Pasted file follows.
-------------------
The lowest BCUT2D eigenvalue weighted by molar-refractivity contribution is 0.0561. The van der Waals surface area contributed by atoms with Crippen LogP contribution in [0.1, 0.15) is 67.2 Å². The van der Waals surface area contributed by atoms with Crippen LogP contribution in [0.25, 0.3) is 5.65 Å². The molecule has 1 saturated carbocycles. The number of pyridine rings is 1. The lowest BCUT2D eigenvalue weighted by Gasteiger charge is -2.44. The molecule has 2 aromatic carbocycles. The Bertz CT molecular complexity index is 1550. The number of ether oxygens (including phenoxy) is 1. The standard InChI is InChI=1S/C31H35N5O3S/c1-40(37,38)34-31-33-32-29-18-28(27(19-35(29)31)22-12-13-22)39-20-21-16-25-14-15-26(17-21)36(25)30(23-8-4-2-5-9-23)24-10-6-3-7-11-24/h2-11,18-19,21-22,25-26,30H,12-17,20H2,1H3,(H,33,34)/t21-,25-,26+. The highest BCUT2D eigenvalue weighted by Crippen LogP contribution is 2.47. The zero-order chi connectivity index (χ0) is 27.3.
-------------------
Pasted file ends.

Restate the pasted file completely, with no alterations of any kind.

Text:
The lowest BCUT2D eigenvalue weighted by molar-refractivity contribution is 0.0561. The van der Waals surface area contributed by atoms with Crippen LogP contribution in [0.1, 0.15) is 67.2 Å². The van der Waals surface area contributed by atoms with Crippen LogP contribution in [0.25, 0.3) is 5.65 Å². The molecule has 1 saturated carbocycles. The number of pyridine rings is 1. The lowest BCUT2D eigenvalue weighted by Gasteiger charge is -2.44. The molecule has 2 aromatic carbocycles. The Bertz CT molecular complexity index is 1550. The number of ether oxygens (including phenoxy) is 1. The standard InChI is InChI=1S/C31H35N5O3S/c1-40(37,38)34-31-33-32-29-18-28(27(19-35(29)31)22-12-13-22)39-20-21-16-25-14-15-26(17-21)36(25)30(23-8-4-2-5-9-23)24-10-6-3-7-11-24/h2-11,18-19,21-22,25-26,30H,12-17,20H2,1H3,(H,33,34)/t21-,25-,26+. The highest BCUT2D eigenvalue weighted by Crippen LogP contribution is 2.47. The zero-order chi connectivity index (χ0) is 27.3.